John Eddings is not your typical civil servant. He is paid to make waves — and he gets a kick out of it. “It’s fun,” says the City of Detroit’s ombudsman.
He sits in his drab office on the first floor of the Coleman A. Young Municipal Center and reveals the question citizens ask most: “What do you do and what can you do for me?”
The way he sees it, the ombudsman is “an impartial advocate of good government.”
He’s a charming, burly fellow who has lived in Detroit since he was 7, when his parents moved here from Mississippi. He claims he has not taken a single sick day since 1975, when he got his first city job.
Eddings might seem like a hidebound bureaucrat, but he’s no curmudgeon. He simply abides by rules and policies laid out in the city charter, and expects the same of all other city officials. When he thinks those rules have been disobeyed, watch out.
A couple years ago, Eddings sued the city for violating its charter when it challenged him for seeking outside counsel in a city legal matter. The city Law Department was representing the city in the case and thought it should also represent Eddings. But the ombudsman saw this as a conflict of interest and got his own attorney, which the charter allows him to do. After months of litigation and at least $40,000 in legal fees — paid by the public — a judge ruled in Eddings’ favor.
Eddings says the litigation was a waste of taxpayers’ money, but he had no choice but to sue. He explains that a key part of the ombudsman’s job is to investigate the executive branch, which includes most city departments. To do this, his office must maintain “independence, impartiality and confidentiality,” says Eddings. Allowing the Law Department, which is part of executive branch, to represent him when also representing the administration would have tainted his role in city government.
“It was a control issue and I refused to allow the ombudsman’s office to be controlled by the executive department,” he says.
These are not the waves the ombudsman routinely makes, but he seems to delight in such victories. He often chuckles raucously when describing them.
He and his 11-member staff spend most of their time disseminating information to the public, a task he sees as his core mission. Between 30,000 and 40,000 people call or visit his office each year to ask a question or lodge a complaint. About 10 percent of those contacts are written complaints, which are investigated and resolved within 30 business days on average, he says.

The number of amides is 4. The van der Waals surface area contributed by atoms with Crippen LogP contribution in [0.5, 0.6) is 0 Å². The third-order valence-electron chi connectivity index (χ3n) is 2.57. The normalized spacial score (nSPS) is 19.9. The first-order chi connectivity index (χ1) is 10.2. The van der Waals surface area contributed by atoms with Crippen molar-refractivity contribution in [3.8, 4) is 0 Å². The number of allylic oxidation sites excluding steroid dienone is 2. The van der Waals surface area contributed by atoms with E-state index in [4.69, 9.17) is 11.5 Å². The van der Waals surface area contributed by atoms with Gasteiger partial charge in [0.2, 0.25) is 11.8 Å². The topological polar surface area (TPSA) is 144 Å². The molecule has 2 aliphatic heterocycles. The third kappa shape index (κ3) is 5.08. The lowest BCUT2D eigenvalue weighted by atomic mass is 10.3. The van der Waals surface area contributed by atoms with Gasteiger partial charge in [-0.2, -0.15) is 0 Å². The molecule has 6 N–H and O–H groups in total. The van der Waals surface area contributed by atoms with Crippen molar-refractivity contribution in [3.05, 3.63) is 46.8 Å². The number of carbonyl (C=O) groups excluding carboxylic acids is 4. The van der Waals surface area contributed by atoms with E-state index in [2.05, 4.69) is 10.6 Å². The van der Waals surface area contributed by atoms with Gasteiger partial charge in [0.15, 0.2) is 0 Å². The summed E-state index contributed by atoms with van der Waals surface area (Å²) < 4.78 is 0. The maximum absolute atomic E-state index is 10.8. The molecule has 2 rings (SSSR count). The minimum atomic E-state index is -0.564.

Each year, Eddings tallies the complaints to determine the top 10. He issues a report to the City Council in March, before the city budget is finalized. The council may give additional funds to a department that’s getting lots of complaints.
This year, like last, citizens complained most about abandoned cars. Eddings says many of the same complaints make the list every year.
Burned-out streetlights are regularly among the top 10. That complaint was No. 1 for three straight years, then fell to No. 6 last year, he says.
“In my opinion it’s not any better,” Eddings says of the city’s lighting. He thinks Detroiters have given up trying to remedy the problem. “People [residents] think nothing they do will make a difference.”
The ombudsman might not be able to resolve such big, pervasive problems, but he is very effective with smaller ones. A few years ago, he got a complaint from a citizen who had to pay a $75 towing fee to the Police Department to reclaim her stolen car. Eddings didn’t think a crime victim should have to pay a fine and raised the issue to council. Eventually, more citizens came forth to complain. Eddings helped persuade the department to waive the fee.
“Our objective is not to find fault, but to determine if a citizen has a legitimate complaint,” says Eddings.
Sometimes he is instrumental in rewriting inequitable city rules.
In 1999, citizens complained that they had not gotten credit for overpaying property tax. Before Dennis Archer became mayor, citizens had been notified of overpayments, which were refunded or applied to the next tax bill, says Eddings. “We found out that there were millions of dollars in overpaid property taxes,” he says. After months of wrangling, the Archer administration finally notified citizens who had overpaid and gave them refunds.
Eddings is keeping a close eye on the new mayor.
“So far, the only problem with this administration is getting information,” says Eddings.
In the past, he could talk to low-level staffers to resolve routine complaints. Now, he must talk to department directors, who don’t always respond, says Eddings.
“We met with the mayor, who is most impressive and full of energy,” he says. “It would be nice to see his appointees have the same energy.”
Strong words. Does he worry that his mouth will get him into trouble? Not at all, he says. He likes that his job is a 10-year nonrenewable position. The term limit gives others a chance to serve. It also keeps him honest, he says.
“I prefer not to be tempted to change an opinion in hopes of not offending anyone so I can be reappointed,” says Eddings.
He also likes that as ombudsman he cannot run for an elected office for at least two years after he leaves his post.
“It allows you to say or do things that would be considered political without being accused of advocating a political agenda,” says Eddings. “It’s a sense of freedom.”
Appointed in 1995, Eddings’ term ends Dec. 31, 2004, when he will retire. He and his wife will spend winters in Nevada.
If you have a question or complaint for the ombudsman, call 313-224-6000.Ann Mullen is a Metro Times staff writer. E-mail firstname.lastname@example.org